I also have an amazing circle of agency siblings at Sterling Lord Lit. #TeamLandis has been an incredible fount of knowledge and support. We trade chapters and ARCs and cheer each other on so loudly and proudly.
Writing can be a very isolating endeavor. Only you can type the words and create your story, but that doesn’t mean the journey has to be taken alone. Find people who get your work and who you genuinely like and respect. Not only will it make you a stronger writer—iron does sharpen iron—but finding Your People can be one of the most rewarding parts of the process.
A lot of writers struggle with deep POV. I’ve seen a lot of praise for the POV in House of Salt and Sorrows. From a technique standpoint, how did you hone that POV?
I read Jeni Chappelle’s blog article on finding your Deep POV, obviously! (But truly, I did!) When I draft I tend to write a lot of fillers that remove the reader from the action at hand—I noticed, I saw that, I wondered if—and as I go back through rereading the draft, I try to rephrase those sentences so that the action takes place first and foremost. When you’re in your own head, you don’t frame thoughts with “I noticed the sky was blue today.” You are totally removed from the observation because you’re present in your thoughts. It works the same way when trying to truly get the reader into the headspace of your narrator. They need to feel as though they themselves are present in the plot, experiencing everything the characters are.
I’ve seen the adorable way you keep track of your word count. Can you explain where this idea came from and why it works for you?
I was scrolling through twitter one day and saw Cassie Miller was tracking her editing process with the cutest drawing of a balloon bouquet. After every chapter finished, she’d color in one of the balloons. I LOVED this idea and stole it for drafting out my current work-in-progress. My new story is based in the mountains so for every thousand words I wrote, I colored in a little pine tree. I’m a hyper Type A person, so having a fun way to clearly see where I was going and how far I’d come spoke to me—plus I love getting to pilfer through my daughter’s stash of crayons!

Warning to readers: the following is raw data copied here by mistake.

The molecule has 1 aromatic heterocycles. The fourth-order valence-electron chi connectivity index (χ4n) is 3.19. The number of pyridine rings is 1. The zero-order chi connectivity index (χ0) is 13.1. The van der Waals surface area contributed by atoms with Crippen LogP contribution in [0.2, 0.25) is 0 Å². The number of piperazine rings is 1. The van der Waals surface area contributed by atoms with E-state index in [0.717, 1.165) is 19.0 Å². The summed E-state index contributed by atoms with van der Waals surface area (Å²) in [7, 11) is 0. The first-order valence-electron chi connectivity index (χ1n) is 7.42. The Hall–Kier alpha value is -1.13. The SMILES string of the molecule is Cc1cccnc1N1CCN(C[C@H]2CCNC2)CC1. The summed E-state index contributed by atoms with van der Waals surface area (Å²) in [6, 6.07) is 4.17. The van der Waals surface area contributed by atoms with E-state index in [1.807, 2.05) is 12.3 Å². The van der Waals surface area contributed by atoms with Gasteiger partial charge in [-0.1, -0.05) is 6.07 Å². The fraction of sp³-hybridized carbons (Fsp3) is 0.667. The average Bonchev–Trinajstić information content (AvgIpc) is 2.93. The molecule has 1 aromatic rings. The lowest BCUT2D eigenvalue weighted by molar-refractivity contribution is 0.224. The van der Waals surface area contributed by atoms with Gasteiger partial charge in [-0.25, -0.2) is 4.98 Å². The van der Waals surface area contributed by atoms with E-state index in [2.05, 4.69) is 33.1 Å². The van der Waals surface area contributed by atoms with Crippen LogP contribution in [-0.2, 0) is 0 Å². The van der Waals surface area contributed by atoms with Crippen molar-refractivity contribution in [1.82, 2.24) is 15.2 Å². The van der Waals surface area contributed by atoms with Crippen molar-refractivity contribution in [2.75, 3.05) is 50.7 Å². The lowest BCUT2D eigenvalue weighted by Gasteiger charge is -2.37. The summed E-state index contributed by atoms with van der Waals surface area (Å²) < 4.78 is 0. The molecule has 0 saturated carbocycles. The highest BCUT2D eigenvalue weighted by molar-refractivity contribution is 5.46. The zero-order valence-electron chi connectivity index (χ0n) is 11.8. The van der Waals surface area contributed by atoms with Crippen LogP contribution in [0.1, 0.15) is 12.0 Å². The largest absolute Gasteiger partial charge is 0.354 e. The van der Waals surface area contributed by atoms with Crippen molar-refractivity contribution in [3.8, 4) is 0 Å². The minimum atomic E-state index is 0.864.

One thing you and I have in common is our total stationery addiction. Please recommend some favorites. Bonus points if you have pics.
HECK YES! I tend to pick a new journal for every project I start—right now I’m absolutely in love with Fringe Studio’s large bound journals. They’re over-sized and floppy and the page quality is perfect—plus the gold or silver edging makes me feel super fancy! My current project has three of them—one for world building and two (and counting) for drafting. I tend to do a lot of my zero drafts by hand so I like to have journals that are the same size and theme for each project. I love using U Brand’s Monterey ball point pens.
They’ve got a heavy metal body and a bold line thickness that makes me feel like whatever I’m writing is important and grand! They also come in so many pretty colors! My favorites are the pale pink and mint green! I also have far too many pen cases! My favorite is a little metal tin that I use at all my signings. It’s the perfect size to hold multiple Sharpies, post-its and swag and slips nicely into any purse.
New York Times bestselling author Erin A. Craig has always loved telling stories.
After getting her B.F.A. from the University of Michigan, in Theatre Design and Production, she stage managed tragic operas with hunchbacks, séances, and murderous clowns, then decided she wanted to write books that were just as spooky.
An avid reader, a decent quilter, rabid basketball fan, and collector of typewriters, Erin makes her home in Memphis, TN with her husband and daughter. She watches entirely too many horror movies.
House of Salt and Sorrows (Delacorte Press) is her debut novel.